4

In Linux, say one wants to add the following line before line number five (thus line nuber 5 becomes line number 6) and wants to have all the lines in the output numbered throught the sed 'tool' =

sed -n '5\Insert this line before line nuber 29' FILE

Question: Where does = go in this construction for numbering the whole output's lines?

I know nl and cat --number and such, but as seditself provides a built-in tool for this, it would be nice to work with just one toolbox.

Update: This is what the result should look like, in some way or another: Every line with a number and the line above squeezed in the place of line number five etc.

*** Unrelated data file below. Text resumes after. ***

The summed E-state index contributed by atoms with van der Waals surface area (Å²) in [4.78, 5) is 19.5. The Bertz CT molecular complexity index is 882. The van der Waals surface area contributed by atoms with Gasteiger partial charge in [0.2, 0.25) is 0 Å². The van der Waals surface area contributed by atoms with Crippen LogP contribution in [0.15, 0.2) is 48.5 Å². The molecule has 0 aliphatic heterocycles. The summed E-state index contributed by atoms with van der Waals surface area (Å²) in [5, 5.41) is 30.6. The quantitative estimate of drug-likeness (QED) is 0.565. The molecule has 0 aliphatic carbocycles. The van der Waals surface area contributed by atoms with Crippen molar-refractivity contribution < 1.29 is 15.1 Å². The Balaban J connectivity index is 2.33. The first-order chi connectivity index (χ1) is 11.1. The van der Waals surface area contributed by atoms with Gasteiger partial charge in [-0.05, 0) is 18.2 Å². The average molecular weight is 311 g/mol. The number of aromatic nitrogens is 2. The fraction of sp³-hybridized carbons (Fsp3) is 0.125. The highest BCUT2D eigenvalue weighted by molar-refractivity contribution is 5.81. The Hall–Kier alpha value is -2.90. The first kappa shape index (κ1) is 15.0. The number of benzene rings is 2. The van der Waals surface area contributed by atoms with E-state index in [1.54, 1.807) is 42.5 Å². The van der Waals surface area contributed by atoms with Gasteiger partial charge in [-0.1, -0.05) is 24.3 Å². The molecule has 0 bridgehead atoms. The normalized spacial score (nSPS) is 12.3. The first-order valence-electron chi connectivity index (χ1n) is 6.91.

1   A line
2   Another line
3   as abovr
4   again
5   Insert this line before line nuber 29
6   This originally was line number 5
7   nearing the end
8   last line
1
  • 1
    sed numbers input lines - the ones which it cycles over - it doesnt number output lines. you can insert that anywhere you want - that line wont get its own number. try seq 10|sed '=;y/150/\n\n\n/;=' to see what i mean. theres nothing stopping you from doing sed 'a\some new line' <in | sed = though, of course.
    – mikeserv
    Dec 5, 2014 at 8:59

1 Answer 1

4

Using = will print the line number, and on a new line the line:

~$ sed '=' myfile
1
a
2
b
3
c
4
d
5
e
6
f
7
g
8
h

If you use two invocations of sed, you can print on the same line:

~$ sed '=' myfile | sed '{N;s/\n/ /}'
1 a
2 b
3 c
4 d
5 e
6 f
7 g
8 h

And you can one more to insert the line using the i \ command:

$ sed '5 i\
before 5
' myfile | sed '=' | sed '{N;s/\n/ /}'
1 a
2 b
3 c
4 d
5 before 5
6 e
7 f
8 g
9 h

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